On Tuesday, the Gujarat High Court denied interim relief to Congress leader Rahul Gandhi in a criminal defamation case related to his “Modi surname” remark. The court stated that it would pass its final order after the summer vacation. Abhishek Manu Singhvi, Gandhi’s counsel, argued for “extreme urgency” and requested either an interim or final order, but the court refused.
The case stems from a 2019 incident in which Gandhi allegedly made derogatory remarks about Prime Minister Narendra Modi while campaigning in Wayanad, Kerala. The remarks were in response to Modi’s claim that Gandhi’s family used the surname “Gandhi” for political gain. Gandhi reportedly said, “My name is not Rahul Savarkar. It is Rahul Gandhi. I will never apologize for speaking the truth. I will die but never apologize for it.”
The Bharatiya Janata Party (BJP) filed a complaint against Gandhi for his remarks, and a magistrate’s court in Surat found him guilty of criminal defamation in 2020. Gandhi appealed the decision in the Gujarat High Court, which stayed his sentence but did not grant him interim relief.
Singhvi argued that Gandhi’s conviction would cause irreparable harm to his political career and reputation. He claimed that Gandhi had merely exercised his right to free speech and criticized the ruling party’s policies. He further argued that Gandhi’s remarks did not amount to defamation under the law.
The prosecution, represented by Additional Solicitor General Y.J. Dastoor, countered that Gandhi’s comments were a deliberate attempt to defame Modi and his family. Dastoor argued that Gandhi had falsely accused Modi of being a “thief” and had insulted the memory of Vinayak Damodar Savarkar, a freedom fighter and political leader whom many BJP members revere.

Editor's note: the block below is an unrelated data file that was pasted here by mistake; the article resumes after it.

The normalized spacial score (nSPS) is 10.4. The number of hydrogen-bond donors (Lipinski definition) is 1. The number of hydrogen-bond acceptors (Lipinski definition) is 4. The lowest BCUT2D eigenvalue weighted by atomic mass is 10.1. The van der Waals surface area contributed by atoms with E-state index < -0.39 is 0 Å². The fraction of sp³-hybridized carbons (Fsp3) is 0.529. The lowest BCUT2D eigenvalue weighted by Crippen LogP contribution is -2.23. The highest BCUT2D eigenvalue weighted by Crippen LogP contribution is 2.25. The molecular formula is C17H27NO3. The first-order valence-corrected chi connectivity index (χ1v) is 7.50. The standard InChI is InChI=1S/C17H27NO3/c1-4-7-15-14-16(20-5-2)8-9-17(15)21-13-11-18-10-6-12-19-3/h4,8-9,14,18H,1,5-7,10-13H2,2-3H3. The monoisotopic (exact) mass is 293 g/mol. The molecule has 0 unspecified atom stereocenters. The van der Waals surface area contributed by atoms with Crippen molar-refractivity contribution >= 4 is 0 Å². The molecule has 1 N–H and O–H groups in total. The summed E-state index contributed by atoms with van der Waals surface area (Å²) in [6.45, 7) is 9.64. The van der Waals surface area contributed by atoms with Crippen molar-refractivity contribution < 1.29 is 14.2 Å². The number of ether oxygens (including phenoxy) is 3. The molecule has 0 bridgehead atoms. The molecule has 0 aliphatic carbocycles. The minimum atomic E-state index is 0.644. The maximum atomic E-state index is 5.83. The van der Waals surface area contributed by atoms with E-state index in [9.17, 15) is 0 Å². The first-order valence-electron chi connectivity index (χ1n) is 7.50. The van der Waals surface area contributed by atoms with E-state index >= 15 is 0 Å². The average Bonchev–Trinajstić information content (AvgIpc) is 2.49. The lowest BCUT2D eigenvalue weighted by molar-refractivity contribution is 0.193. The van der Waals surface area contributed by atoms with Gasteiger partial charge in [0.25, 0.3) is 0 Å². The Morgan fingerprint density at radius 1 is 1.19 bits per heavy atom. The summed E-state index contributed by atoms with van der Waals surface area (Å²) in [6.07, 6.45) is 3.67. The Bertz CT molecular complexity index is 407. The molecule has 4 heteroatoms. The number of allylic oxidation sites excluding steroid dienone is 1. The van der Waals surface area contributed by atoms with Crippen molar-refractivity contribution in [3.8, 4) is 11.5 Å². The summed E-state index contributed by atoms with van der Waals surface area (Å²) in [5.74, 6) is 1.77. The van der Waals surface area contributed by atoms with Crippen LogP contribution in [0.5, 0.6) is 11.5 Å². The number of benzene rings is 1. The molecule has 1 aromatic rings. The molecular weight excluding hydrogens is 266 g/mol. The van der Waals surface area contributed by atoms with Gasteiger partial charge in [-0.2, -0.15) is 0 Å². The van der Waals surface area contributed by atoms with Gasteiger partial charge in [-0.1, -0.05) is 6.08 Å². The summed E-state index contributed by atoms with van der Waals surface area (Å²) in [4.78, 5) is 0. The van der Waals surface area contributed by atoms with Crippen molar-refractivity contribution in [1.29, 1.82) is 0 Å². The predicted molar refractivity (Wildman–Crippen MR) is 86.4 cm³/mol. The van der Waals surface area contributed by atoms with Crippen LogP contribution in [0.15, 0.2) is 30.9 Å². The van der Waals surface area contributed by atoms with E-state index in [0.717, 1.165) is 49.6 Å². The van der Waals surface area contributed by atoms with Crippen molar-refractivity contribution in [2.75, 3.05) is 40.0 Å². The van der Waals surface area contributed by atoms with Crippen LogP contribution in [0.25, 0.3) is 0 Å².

The court heard arguments from both sides over several months before deciding not to grant interim relief to Gandhi. The court also refused to comment on the merits of the case or Gandhi’s chances of success on appeal. It stated that it would deliver its final order after the summer vacation.
The decision is a setback for Gandhi and the Congress party, which has been struggling to regain power at the national level since its defeat in the 2014 and 2019 general elections. Gandhi is widely regarded as the party’s most prominent leader, and his conviction could harm the party’s prospects in future elections.
The case also raises questions about the limits of free speech in India and the use of criminal defamation laws to silence political opponents. Critics have accused the ruling BJP of using such laws to target journalists, activists, and opposition leaders who criticize the government.
The BJP has denied the allegations and defended the use of criminal defamation laws as a means to protect the reputation and dignity of public figures. The party has also accused Gandhi and the Congress of resorting to personal attacks and cheap political tactics instead of focusing on substantive issues.
The case is likely to remain a subject of intense political and legal debate in India, as well as a test of the country’s commitment to freedom of expression and the rule of law. It is unclear when the Gujarat High Court will deliver its final order, but the outcome is likely to have significant implications for the future of Indian politics.